Art-Science and Biomedical Research

Colleagues

We have now approved over 60 proposed white papers for the SE-AD initiative = and are still

soliciting proposals in the area of how SE-AD feeds into economic development and other gaps.

http://seadnetwork.wordpress.com/white-paper-abstracts/abstracts/

One of the interesting emerging areas is art-science collaboration related to biomedical

research and medecine. Fremantle in their abstract claims :

 

“It is well understood that the disciplines of art and design and of the biomedical sciences have
different forms of knowledge, methods of research, types of evidence, etc. The residency
programme has not sought to conflate or erase these differences, but rather to support and value
both fields of research and practice.”

This feeds into the discussion under way ( see Nikolova’s Taxonomy abstract

http://seadnetwork.wordpress.com/white-paper-abstracts/abstracts/towards-a-taxonomy-of-the-challenges-within-typologies-of-collaborations-between-art-design-engineering-science-humanities-a-practical-guide/

That it is time that our discussions of art-science need to develop a new level of sophistication to go beyond

the art-science generalities.

Roger Malina

SEAD White Paper Abstract
Authors: Fremantle, C. and Urquhart, D.
Contact: chris@fremantle.org
We propose to submit a White Paper focused on the British Heart Foundation Centre of Research
Excellence (BHF CoRE) Artists Residency Programme which has been delivered over the past 3
years at the Queen’s Medical Research Institute, University of Edinburgh in partnership between
BHF CoRE and Edinburgh College of Art, in particular the Art, Space and Nature MFA.
It is well understood that the disciplines of art and design and of the biomedical sciences have
different forms of knowledge, methods of research, types of evidence, etc. The residency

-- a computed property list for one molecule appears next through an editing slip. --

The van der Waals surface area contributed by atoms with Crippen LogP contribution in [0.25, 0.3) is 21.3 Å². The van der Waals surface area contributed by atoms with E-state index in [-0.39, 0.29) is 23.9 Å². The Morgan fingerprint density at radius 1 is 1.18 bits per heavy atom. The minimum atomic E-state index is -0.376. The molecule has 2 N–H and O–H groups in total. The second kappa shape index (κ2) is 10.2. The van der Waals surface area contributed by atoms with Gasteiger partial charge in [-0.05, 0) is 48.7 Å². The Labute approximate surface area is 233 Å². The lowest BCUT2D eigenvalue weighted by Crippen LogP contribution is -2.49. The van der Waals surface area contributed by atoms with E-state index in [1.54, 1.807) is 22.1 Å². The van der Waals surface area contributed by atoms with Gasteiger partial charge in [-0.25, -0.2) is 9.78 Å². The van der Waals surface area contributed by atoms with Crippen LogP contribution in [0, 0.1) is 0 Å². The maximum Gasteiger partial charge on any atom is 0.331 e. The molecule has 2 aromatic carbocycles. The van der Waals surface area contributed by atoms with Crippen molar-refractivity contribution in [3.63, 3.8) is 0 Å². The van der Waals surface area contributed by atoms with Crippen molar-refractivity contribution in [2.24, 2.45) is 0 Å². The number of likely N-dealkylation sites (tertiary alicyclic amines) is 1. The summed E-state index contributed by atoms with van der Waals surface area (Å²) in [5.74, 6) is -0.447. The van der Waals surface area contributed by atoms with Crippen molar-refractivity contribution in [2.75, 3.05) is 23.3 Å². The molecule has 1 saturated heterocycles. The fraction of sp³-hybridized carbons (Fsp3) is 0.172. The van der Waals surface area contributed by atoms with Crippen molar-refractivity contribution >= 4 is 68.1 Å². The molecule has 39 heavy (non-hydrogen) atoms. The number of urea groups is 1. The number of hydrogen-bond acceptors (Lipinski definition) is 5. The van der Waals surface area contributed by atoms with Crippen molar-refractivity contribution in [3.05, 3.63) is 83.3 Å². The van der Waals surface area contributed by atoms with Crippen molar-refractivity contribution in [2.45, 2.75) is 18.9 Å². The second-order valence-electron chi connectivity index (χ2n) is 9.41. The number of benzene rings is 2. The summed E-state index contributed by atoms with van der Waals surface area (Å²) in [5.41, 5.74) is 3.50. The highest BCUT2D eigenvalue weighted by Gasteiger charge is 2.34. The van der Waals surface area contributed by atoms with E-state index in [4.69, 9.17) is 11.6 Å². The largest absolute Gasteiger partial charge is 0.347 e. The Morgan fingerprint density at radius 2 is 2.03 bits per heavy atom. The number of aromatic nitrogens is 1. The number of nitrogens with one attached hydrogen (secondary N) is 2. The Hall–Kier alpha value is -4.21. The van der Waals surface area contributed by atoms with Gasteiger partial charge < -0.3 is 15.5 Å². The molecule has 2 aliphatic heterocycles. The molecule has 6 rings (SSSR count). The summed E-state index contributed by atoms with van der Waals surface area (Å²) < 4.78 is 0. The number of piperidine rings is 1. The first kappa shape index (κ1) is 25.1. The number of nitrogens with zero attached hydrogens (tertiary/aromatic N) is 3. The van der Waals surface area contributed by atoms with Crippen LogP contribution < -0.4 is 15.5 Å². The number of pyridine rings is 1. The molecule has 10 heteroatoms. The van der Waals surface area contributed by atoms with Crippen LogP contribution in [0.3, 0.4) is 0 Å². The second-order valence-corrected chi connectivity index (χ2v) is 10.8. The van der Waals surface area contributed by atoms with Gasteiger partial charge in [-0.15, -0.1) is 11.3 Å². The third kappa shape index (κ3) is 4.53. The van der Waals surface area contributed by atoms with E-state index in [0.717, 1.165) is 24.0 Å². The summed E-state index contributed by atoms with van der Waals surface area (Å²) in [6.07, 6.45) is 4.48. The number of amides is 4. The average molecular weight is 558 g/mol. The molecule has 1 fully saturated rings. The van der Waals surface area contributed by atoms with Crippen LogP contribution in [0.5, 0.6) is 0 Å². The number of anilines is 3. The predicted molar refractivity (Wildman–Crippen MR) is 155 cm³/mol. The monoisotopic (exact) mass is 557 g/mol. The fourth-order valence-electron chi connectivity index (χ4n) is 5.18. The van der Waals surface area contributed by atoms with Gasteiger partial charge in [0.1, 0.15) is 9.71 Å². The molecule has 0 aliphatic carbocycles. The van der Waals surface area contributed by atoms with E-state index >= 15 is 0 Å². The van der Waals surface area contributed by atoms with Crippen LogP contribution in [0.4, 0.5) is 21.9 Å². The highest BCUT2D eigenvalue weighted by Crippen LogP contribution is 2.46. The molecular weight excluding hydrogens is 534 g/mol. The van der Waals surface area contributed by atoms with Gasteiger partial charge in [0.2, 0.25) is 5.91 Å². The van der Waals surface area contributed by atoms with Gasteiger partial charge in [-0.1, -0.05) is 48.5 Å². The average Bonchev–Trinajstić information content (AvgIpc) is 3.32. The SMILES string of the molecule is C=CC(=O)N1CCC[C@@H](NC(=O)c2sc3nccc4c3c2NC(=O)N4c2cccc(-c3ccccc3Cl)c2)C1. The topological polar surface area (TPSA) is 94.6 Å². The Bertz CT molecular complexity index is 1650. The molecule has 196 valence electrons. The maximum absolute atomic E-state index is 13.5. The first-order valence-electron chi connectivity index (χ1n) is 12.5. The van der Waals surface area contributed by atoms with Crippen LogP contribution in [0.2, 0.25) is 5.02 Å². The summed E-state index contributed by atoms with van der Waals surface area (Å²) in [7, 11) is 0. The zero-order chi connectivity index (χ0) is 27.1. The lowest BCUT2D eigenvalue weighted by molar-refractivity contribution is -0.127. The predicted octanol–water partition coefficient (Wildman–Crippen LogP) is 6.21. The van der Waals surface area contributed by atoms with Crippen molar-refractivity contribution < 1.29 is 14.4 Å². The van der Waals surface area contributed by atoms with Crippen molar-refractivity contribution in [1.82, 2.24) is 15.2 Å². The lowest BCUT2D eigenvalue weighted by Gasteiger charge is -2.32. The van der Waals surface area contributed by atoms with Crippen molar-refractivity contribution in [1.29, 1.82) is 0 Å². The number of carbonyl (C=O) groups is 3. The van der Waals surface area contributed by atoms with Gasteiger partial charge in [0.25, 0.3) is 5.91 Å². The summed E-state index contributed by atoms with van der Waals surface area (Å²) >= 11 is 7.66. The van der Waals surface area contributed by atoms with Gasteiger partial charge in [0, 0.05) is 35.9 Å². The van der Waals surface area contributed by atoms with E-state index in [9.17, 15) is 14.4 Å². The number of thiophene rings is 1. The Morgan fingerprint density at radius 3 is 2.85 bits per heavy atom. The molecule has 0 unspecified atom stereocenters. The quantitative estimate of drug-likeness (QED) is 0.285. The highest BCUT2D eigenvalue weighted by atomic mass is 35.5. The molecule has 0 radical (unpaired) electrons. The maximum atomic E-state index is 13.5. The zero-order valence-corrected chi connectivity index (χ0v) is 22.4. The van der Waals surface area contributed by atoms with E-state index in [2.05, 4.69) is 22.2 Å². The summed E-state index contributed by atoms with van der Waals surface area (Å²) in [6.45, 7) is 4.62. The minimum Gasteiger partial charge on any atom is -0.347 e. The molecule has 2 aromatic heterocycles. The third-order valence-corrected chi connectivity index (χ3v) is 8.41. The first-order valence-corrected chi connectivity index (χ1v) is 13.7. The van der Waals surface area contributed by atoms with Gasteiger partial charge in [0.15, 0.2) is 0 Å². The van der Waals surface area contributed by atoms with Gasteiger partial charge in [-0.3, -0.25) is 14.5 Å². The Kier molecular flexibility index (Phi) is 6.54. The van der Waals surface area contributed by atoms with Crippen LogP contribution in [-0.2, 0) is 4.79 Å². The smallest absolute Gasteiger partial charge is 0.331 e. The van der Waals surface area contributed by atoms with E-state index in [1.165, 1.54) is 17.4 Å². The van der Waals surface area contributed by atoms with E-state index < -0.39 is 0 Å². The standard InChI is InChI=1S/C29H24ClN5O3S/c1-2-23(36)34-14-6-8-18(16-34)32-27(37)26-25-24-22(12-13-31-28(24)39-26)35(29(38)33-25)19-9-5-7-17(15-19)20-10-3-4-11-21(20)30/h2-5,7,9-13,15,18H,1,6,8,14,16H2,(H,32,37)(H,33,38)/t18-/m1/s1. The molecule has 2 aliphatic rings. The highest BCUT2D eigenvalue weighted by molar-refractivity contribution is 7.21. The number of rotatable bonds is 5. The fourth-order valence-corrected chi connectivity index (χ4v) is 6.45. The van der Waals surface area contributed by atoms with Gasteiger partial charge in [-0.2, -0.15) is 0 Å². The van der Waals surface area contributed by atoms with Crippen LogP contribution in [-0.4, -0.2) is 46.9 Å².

programme has not sought to conflate or erase these differences, but rather to support and value
both fields of research and practice.
The paper will outline work done to date, and will draw out key challenges and opportunities
through in depth semi-structured interviews with the some of the participants, both artists and
scientists. In relation to the suggested theme our aim will address the question “So just what do we
need to advocate for?”
Key areas of the programme work that we will draw on in addressing this question will be:
The structure and process used to introduce artists and biomedical researchers;
A consistent selection process, developed with the assistance of Art, Space and Nature staff, has
been used for each of the three years of the programme. All artists on the Art, Space and Nature
programme were eligible to submit a proposal. All students attended a day of presentations at
QMRI by given by a wide range of researchers. In response there was a second day of reciprocal
presentations by artists on the Art, Space and Nature programme. These covered their own practice
to date and highlighted areas of research at QMRI that were of interest to them. Residencies ended
with presentations followed by Q&A sessions involving the wider group of researchers and artists.
The development of understanding of both artists and biomedical researchers participating in the
programme.
We will focus on the trajectories of understanding of the different working processes and objectives.
This will be drawn out through semi-structured interviews. One of the issues for interdisciplinary
working is the achievement of ‘disciplinary adequacy’, i.e. sufficient understanding of each other’s
disciplines.
The White Paper will draw on the Leonardo Journal (e.g. Foster, 2011) as well as literature on
interdisciplinarity (e.g. Repko, 2008), collaboration (e.g. Kester, 2011; Fremantle, 2012) and
existing reports already identified by SEAD. These will provide a critical framework.
References:
Foster, C. (2011). Three Colors: Coomassie Brilliant Blue, Sudan I and Somalia Yellow. Leonardo
Journal (44, 1)
Fremantle, C. (June 2012). Reflections on Collaboration. 24 August 2012. http://www.an.
co.uk/publications/topic/2228109
Kester, G. (2011). The One and the Many: Contemporary Collaborative Art in a Global Context.
Duke University Press, Durham and London.
Repko, A.F. (2008). Interdisciplinary Research: Process and Theory. Sage: Los Angeles, London,
New Delhi, Singapore

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